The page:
USVI Seeing Sunshine After Irma & Maria

The U.S. Virgin Islands are finally feeling some sunshine after two devastating category 5 hurricanes flattened these Caribbean islands last September.

Updating press and members of the travel trade at a meeting held in Los Angeles Thursday, tourism commissioner Beverly Nicholson Doty noted the cruise lines have returned, the rebuilding is underway and the islands of St Croix and St. Thomas are now back to 90 percent of their pre-storm booking numbers with full recovery expected in January.

“We got hit – hard! But so much work is not done,” she said.

USVI hurricane damageSt. John, the northernmost of the island chain, was hit the hardest and the rebuilding is more comprehensive and will take more time.

Two cruise ships at the port in St. Thomas houses relief workers while the task of reconnecting power lines, rebuilding homes and hotels and clearing away debris still visible from the storms’ wrath continues, likely well into 2018. At least a third of the power on these islands was knocked out. Water, collected through an intricate system of cisterns, however, was never a problem for the residents of these islands.

“On Nov. 1, the Buccanneer on the island of St. Croix opened up once again to guests and then I knew we were back,” she said.

A week later Royal Caribbean began clearing the way for its Oasis line cruise vessels to return to the islands. Princess Cruise Lines is organizing some good will activities for passengers scheduled for port days in January. A battalion of volunteers – islanders, FEMA workers and voluntourism groups – are clearing and cleaning the beaches while The Army Corps of Engineers oversees the reinstatement of the power grid – mostly below ground this time in order to withstand what seems to be the new order of weather disaster events as the world’s oceans heat up.

Meanwhile, the hotels and resorts that support the tourism sector – easily a third of the USVI’s GDP – are getting significant makeovers, if not ground-up rebuilds.

“The good news is it will all be new product and it will be great,” Doty said.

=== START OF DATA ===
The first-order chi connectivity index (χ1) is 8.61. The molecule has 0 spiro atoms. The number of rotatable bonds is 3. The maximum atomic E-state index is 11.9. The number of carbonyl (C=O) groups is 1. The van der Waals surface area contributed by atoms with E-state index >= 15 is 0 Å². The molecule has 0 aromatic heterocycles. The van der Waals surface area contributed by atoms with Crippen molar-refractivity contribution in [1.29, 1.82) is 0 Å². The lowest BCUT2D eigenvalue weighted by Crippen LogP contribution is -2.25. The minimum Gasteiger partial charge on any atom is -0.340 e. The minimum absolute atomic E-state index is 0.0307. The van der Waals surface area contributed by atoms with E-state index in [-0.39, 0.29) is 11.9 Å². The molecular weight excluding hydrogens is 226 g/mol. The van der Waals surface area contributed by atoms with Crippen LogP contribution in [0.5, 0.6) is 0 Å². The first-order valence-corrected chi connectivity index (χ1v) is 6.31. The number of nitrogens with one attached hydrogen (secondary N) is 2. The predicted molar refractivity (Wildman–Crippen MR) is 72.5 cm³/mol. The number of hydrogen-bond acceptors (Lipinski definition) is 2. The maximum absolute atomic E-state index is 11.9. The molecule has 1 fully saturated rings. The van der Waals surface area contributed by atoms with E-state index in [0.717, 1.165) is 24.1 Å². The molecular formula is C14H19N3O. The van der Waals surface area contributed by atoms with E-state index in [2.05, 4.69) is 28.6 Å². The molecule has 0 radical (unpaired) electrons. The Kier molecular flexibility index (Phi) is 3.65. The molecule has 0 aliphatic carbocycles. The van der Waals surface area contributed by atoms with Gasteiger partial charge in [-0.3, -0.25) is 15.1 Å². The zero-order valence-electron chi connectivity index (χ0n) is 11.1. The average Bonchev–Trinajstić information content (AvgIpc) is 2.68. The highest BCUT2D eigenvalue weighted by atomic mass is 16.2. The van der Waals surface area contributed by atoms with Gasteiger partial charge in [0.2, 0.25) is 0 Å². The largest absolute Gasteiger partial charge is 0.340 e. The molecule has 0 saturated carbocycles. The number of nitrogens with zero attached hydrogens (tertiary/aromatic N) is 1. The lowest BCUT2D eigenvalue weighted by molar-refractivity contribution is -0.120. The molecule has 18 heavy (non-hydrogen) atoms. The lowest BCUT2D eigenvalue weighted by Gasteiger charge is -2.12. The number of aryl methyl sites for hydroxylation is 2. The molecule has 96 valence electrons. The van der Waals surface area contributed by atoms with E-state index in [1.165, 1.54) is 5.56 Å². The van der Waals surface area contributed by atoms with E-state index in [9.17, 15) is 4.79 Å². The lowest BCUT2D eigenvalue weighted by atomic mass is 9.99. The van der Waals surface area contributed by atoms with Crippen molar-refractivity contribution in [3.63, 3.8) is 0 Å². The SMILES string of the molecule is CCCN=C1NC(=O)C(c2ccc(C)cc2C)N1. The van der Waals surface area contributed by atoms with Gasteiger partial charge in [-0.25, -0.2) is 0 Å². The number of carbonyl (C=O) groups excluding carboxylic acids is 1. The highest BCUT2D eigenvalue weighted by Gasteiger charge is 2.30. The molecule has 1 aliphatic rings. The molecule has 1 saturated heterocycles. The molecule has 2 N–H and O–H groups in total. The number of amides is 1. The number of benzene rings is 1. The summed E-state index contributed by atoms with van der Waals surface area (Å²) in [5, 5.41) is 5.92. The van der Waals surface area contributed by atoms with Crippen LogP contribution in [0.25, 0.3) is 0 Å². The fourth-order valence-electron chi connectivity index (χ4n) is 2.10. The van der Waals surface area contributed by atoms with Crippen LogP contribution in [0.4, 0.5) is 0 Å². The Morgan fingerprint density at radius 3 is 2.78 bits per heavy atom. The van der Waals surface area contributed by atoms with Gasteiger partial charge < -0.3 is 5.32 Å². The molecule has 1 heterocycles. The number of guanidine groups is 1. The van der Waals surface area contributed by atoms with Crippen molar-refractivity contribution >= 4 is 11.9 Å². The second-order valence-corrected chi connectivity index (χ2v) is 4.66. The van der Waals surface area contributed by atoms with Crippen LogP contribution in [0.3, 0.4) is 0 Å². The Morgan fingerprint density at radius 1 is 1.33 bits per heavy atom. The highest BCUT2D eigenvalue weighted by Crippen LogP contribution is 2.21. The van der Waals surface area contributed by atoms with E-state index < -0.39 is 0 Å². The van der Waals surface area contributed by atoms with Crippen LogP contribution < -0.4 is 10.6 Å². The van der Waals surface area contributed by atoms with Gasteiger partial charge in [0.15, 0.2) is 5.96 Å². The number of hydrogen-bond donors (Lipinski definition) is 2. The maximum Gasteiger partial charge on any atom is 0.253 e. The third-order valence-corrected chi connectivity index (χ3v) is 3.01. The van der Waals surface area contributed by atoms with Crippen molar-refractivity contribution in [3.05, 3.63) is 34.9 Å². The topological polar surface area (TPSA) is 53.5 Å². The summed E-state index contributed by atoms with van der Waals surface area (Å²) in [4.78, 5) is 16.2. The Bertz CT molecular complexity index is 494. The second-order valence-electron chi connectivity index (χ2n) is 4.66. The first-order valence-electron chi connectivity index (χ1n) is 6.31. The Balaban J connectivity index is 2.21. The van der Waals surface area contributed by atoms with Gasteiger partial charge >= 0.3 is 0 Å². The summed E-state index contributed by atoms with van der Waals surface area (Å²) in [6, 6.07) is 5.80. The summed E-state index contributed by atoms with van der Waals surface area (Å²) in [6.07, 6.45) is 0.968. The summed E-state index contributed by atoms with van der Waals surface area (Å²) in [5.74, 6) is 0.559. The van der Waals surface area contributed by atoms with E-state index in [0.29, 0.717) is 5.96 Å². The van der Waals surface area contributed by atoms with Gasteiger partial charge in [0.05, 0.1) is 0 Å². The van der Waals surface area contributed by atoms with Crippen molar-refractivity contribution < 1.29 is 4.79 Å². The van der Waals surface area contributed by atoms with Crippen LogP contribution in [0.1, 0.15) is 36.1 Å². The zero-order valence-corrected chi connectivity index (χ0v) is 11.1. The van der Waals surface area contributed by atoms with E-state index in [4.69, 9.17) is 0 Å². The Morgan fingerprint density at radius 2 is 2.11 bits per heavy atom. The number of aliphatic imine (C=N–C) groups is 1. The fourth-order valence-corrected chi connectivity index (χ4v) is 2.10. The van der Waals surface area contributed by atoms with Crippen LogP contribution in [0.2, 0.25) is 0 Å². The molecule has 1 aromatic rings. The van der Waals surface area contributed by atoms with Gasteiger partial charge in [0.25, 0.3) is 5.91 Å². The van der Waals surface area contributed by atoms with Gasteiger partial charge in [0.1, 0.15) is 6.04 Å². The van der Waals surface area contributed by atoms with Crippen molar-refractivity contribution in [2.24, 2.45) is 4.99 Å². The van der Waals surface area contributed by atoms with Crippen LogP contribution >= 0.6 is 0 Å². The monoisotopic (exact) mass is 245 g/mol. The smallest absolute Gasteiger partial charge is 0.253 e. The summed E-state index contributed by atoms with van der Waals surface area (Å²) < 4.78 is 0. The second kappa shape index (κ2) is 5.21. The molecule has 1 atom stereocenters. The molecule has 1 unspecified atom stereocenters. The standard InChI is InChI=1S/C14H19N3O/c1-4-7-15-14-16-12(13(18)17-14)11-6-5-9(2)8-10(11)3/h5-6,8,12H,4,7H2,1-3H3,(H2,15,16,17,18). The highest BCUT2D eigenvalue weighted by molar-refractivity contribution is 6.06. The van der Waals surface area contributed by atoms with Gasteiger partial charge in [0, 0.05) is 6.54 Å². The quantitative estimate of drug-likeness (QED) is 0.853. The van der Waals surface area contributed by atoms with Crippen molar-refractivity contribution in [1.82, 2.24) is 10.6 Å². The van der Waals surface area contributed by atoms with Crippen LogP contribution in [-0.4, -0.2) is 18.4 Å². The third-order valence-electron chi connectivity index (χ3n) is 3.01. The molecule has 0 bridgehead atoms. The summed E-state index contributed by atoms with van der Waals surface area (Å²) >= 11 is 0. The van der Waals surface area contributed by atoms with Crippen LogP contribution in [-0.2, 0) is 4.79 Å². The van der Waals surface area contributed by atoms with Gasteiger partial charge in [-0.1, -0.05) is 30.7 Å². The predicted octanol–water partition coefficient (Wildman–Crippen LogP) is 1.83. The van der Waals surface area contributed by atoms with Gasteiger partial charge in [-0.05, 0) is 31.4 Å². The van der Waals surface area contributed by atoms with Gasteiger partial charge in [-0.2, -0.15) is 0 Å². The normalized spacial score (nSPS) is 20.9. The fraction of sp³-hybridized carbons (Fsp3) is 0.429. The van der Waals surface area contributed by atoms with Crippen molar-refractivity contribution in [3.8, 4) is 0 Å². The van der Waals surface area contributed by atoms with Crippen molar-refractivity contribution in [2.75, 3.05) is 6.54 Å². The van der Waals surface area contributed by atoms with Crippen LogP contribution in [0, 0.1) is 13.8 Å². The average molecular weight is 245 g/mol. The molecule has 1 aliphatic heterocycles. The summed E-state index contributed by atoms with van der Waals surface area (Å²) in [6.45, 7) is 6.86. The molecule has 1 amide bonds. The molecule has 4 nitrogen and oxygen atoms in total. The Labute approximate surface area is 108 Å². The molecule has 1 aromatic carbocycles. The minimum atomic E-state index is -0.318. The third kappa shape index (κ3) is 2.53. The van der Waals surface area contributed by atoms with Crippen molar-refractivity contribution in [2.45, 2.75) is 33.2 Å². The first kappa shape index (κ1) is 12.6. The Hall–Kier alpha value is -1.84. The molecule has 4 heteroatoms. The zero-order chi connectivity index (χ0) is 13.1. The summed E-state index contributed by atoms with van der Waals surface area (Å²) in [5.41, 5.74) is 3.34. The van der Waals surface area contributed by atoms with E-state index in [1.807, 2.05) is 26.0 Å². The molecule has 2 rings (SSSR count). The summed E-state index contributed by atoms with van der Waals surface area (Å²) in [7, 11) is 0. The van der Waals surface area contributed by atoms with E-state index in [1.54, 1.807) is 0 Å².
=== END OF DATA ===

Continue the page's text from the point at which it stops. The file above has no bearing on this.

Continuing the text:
For now, most visitors are coming in through the cruise lines. Other travelers are finding luck with booking accommodations through sites, such as Airbnb, and villas through sites such as VBRO. Yachting has picked up as well.

Doty notes that 90 percent of the power on St. Thomas and St. Croix will be managed by Christmas. Estimates for full restoration of power on these islands look more toward summer.

“Still, you go into many of the hotels on St. Thomas and St. Criox and all is as normal as if the hurricane never happened. There’s music, people are looking at their Wi-Fi. It’s very encouraging,” she said.

The islands pulled all advertising on September 15 and are not openly promoting at this time. The USVI tag line for the present changed from “USVI: Very Nice” to “USVI: Still Nice.”

Because of the limited inventory of hotel rooms and the rough and raw quality of the terrain nearly three months after the storms hit, the USVI is not advertising itself as a place to look for bargains. While inventory can be booked and tours are still running, things will remain a bit hobbled into late 2018, Doty said. But then, should the seas around them remain free of top category storms, the islands should be prime for their rediscovery.

“We live in one of the most beautiful locations possible. But it is also one of the most vulnerable locations. It’s a reality we have to live with every day,” said Doty.

To keep updated on conditions in the USVI go to USVIupdate.com.

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